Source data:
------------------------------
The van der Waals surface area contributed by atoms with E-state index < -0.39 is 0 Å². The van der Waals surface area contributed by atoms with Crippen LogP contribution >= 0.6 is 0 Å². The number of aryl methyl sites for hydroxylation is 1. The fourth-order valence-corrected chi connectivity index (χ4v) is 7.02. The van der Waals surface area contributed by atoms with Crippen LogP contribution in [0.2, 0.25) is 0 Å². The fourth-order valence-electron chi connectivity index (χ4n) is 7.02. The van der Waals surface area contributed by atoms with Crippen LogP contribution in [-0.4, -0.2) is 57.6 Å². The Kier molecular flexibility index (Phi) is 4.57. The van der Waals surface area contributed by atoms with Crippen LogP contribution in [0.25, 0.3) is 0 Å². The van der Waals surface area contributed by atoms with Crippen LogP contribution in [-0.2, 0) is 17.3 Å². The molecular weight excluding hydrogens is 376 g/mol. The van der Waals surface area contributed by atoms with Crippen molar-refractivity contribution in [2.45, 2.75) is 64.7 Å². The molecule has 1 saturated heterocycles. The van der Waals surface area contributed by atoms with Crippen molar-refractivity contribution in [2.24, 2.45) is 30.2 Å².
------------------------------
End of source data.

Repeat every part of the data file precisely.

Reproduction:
The van der Waals surface area contributed by atoms with E-state index < -0.39 is 0 Å². The van der Waals surface area contributed by atoms with Crippen LogP contribution >= 0.6 is 0 Å². The number of aryl methyl sites for hydroxylation is 1. The fourth-order valence-corrected chi connectivity index (χ4v) is 7.02. The van der Waals surface area contributed by atoms with Crippen LogP contribution in [0.2, 0.25) is 0 Å². The fourth-order valence-electron chi connectivity index (χ4n) is 7.02. The van der Waals surface area contributed by atoms with Crippen LogP contribution in [-0.4, -0.2) is 57.6 Å². The Kier molecular flexibility index (Phi) is 4.57. The van der Waals surface area contributed by atoms with Crippen LogP contribution in [0.25, 0.3) is 0 Å². The van der Waals surface area contributed by atoms with Crippen LogP contribution in [-0.2, 0) is 17.3 Å². The molecular weight excluding hydrogens is 376 g/mol. The van der Waals surface area contributed by atoms with Crippen molar-refractivity contribution in [2.45, 2.75) is 64.7 Å². The molecule has 1 saturated heterocycles. The van der Waals surface area contributed by atoms with Crippen molar-refractivity contribution in [2.24, 2.45) is 30.2 Å².